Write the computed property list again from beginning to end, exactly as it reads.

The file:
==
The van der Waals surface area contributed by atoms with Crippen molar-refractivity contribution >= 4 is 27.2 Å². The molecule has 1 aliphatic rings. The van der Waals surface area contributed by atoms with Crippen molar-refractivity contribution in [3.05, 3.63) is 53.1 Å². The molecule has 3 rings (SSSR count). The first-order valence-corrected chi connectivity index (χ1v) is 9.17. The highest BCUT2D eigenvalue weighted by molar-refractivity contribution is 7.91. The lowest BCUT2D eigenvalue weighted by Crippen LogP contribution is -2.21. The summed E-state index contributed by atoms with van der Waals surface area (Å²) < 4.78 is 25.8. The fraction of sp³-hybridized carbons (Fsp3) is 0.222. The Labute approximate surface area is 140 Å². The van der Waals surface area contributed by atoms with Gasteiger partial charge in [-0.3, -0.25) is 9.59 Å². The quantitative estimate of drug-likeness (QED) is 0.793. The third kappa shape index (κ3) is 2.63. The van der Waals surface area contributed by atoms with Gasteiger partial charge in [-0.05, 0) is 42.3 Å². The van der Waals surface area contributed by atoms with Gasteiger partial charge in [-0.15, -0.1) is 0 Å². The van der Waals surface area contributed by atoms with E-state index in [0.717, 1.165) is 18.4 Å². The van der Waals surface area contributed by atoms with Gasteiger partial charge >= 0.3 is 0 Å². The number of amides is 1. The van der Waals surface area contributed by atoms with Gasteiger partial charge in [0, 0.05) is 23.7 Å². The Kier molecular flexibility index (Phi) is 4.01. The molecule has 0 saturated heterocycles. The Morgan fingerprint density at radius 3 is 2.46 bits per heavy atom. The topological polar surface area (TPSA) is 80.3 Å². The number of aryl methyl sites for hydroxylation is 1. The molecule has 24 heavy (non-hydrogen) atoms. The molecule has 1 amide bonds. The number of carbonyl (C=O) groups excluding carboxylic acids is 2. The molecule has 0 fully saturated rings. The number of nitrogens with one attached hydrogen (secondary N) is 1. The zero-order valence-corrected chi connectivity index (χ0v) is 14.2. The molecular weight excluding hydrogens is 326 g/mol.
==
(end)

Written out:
The van der Waals surface area contributed by atoms with Crippen molar-refractivity contribution >= 4 is 27.2 Å². The molecule has 1 aliphatic rings. The van der Waals surface area contributed by atoms with Crippen molar-refractivity contribution in [3.05, 3.63) is 53.1 Å². The molecule has 3 rings (SSSR count). The first-order valence-corrected chi connectivity index (χ1v) is 9.17. The highest BCUT2D eigenvalue weighted by molar-refractivity contribution is 7.91. The lowest BCUT2D eigenvalue weighted by Crippen LogP contribution is -2.21. The summed E-state index contributed by atoms with van der Waals surface area (Å²) < 4.78 is 25.8. The fraction of sp³-hybridized carbons (Fsp3) is 0.222. The Labute approximate surface area is 140 Å². The van der Waals surface area contributed by atoms with Gasteiger partial charge in [-0.3, -0.25) is 9.59 Å². The quantitative estimate of drug-likeness (QED) is 0.793. The third kappa shape index (κ3) is 2.63. The van der Waals surface area contributed by atoms with Gasteiger partial charge in [-0.05, 0) is 42.3 Å². The van der Waals surface area contributed by atoms with Gasteiger partial charge in [-0.15, -0.1) is 0 Å². The van der Waals surface area contributed by atoms with E-state index in [0.717, 1.165) is 18.4 Å². The van der Waals surface area contributed by atoms with Gasteiger partial charge >= 0.3 is 0 Å². The number of amides is 1. The van der Waals surface area contributed by atoms with Gasteiger partial charge in [0, 0.05) is 23.7 Å². The Kier molecular flexibility index (Phi) is 4.01. The molecule has 0 saturated heterocycles. The Morgan fingerprint density at radius 3 is 2.46 bits per heavy atom. The topological polar surface area (TPSA) is 80.3 Å². The number of aryl methyl sites for hydroxylation is 1. The molecule has 24 heavy (non-hydrogen) atoms. The molecule has 1 amide bonds. The number of carbonyl (C=O) groups excluding carboxylic acids is 2. The molecule has 0 fully saturated rings. The number of nitrogens with one attached hydrogen (secondary N) is 1. The zero-order valence-corrected chi connectivity index (χ0v) is 14.2. The molecular weight excluding hydrogens is 326 g/mol.